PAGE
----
Top 5 SharePoint 2010 Questions
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Answering the Top 5 SharePoint 2010 Questions
The launch of SharePoint 2010 is upon us. Partners, users and employees alike are excited about
the changes, but there are many questions surrounding the launch as well. What is the release
date? Are there licensing fees? What will deployment costs look like and when is the best time to
start preparing for set up. What are the so called ‘game changers’ in the upcoming release? We
have taken the top 5 questions and provided our answers to them below:
1. When will SharePoint 2010 be released?
Microsoft has announced that it will be launched on May 12 of this year. It will likely be released
to manufacture in April, with consumer availability on retail shelves in June.
2. What will the license costs for SharePoint 2010 be for my company?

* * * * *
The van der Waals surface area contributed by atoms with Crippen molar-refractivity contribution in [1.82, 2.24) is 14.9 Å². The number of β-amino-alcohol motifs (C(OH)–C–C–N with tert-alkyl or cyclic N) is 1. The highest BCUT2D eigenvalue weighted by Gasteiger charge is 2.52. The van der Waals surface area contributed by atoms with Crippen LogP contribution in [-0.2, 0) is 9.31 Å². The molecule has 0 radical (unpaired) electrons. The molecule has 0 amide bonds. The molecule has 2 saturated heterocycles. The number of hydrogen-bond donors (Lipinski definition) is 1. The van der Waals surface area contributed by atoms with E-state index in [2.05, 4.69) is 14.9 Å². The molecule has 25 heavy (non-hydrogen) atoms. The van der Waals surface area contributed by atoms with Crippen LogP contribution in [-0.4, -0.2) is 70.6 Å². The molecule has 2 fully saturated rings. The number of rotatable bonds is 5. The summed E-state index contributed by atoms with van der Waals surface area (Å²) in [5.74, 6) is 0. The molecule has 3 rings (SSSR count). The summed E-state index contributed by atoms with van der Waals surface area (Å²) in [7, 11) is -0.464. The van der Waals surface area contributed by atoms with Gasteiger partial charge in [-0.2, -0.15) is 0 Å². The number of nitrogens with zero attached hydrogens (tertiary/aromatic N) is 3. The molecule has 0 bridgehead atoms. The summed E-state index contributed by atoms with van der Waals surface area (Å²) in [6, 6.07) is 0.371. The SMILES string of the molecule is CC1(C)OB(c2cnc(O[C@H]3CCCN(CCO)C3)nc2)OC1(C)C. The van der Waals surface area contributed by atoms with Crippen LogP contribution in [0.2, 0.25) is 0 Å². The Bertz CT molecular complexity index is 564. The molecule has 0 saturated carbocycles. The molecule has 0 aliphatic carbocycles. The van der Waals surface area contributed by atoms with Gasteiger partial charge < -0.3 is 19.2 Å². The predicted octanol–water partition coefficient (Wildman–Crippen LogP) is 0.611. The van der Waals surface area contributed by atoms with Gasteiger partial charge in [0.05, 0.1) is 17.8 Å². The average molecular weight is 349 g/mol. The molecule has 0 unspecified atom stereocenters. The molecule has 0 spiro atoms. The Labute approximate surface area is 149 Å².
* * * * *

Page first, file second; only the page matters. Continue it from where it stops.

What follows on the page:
The licensing costs haven’t been released either, but we’re expecting a model similar to the
existing one, where SharePoint 2010 Foundation Server (formerly Windows SharePoint Services)
will be free.
For SharePoint 2010, we expect the same Standard & Enterprise versions, with both a server
license and a client access license (CAL) required. For external scenarios, a per-server based
licensing model will continue to apply.
3. When should we deploy a solution on SharePoint 2010? Should I wait for the
first service pack? What else should we be thinking about?
Remember the launch of SharePoint 2007? The pre-service pack version had significant issues,
particularly in Internet scenarios. So if your usage falls into the set of features supported in
SharePoint 2007, we feel a pre-SP1 deployment is acceptable.
However, if you are looking to leverage new functionality in the product, like the ability to
federate farms or manage complex taxonomies, it is likely better to pilot these features in
SharePoint 2010 and wait for SP1 before fully deploying them to the enterprise.
4. What effort/cost will be involved in migrating from SharePoint 2003 or
Microsoft has significantly improved the upgrade experience. The ’all-or-nothing’ requirement in